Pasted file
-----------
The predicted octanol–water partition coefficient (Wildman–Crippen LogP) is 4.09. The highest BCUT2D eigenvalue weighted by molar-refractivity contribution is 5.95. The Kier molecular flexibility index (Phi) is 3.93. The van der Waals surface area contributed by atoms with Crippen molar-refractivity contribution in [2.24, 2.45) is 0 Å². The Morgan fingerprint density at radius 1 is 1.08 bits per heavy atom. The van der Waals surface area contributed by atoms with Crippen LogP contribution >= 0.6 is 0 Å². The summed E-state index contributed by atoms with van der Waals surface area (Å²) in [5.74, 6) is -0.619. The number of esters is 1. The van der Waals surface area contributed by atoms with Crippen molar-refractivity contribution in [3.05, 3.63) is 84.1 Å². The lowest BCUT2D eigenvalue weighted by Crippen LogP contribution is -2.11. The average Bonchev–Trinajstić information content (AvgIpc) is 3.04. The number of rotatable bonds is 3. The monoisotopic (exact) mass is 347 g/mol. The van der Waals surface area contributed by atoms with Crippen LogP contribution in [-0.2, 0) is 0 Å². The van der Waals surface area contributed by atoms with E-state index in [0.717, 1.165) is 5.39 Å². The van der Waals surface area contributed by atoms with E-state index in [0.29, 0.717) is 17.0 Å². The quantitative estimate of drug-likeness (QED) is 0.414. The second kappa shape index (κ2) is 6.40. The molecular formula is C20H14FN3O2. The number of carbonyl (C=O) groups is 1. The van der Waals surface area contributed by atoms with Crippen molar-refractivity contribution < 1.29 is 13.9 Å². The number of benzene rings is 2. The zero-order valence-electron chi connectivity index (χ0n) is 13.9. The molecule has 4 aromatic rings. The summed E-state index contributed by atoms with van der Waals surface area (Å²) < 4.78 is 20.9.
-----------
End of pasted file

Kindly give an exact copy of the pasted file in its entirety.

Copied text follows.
The predicted octanol–water partition coefficient (Wildman–Crippen LogP) is 4.09. The highest BCUT2D eigenvalue weighted by molar-refractivity contribution is 5.95. The Kier molecular flexibility index (Phi) is 3.93. The van der Waals surface area contributed by atoms with Crippen molar-refractivity contribution in [2.24, 2.45) is 0 Å². The Morgan fingerprint density at radius 1 is 1.08 bits per heavy atom. The van der Waals surface area contributed by atoms with Crippen LogP contribution >= 0.6 is 0 Å². The summed E-state index contributed by atoms with van der Waals surface area (Å²) in [5.74, 6) is -0.619. The number of esters is 1. The van der Waals surface area contributed by atoms with Crippen molar-refractivity contribution in [3.05, 3.63) is 84.1 Å². The lowest BCUT2D eigenvalue weighted by Crippen LogP contribution is -2.11. The average Bonchev–Trinajstić information content (AvgIpc) is 3.04. The number of rotatable bonds is 3. The monoisotopic (exact) mass is 347 g/mol. The van der Waals surface area contributed by atoms with Crippen LogP contribution in [-0.2, 0) is 0 Å². The van der Waals surface area contributed by atoms with E-state index in [0.717, 1.165) is 5.39 Å². The van der Waals surface area contributed by atoms with E-state index in [0.29, 0.717) is 17.0 Å². The quantitative estimate of drug-likeness (QED) is 0.414. The second kappa shape index (κ2) is 6.40. The molecular formula is C20H14FN3O2. The number of carbonyl (C=O) groups is 1. The van der Waals surface area contributed by atoms with Crippen molar-refractivity contribution < 1.29 is 13.9 Å². The number of benzene rings is 2. The zero-order valence-electron chi connectivity index (χ0n) is 13.9. The molecule has 4 aromatic rings. The summed E-state index contributed by atoms with van der Waals surface area (Å²) < 4.78 is 20.9.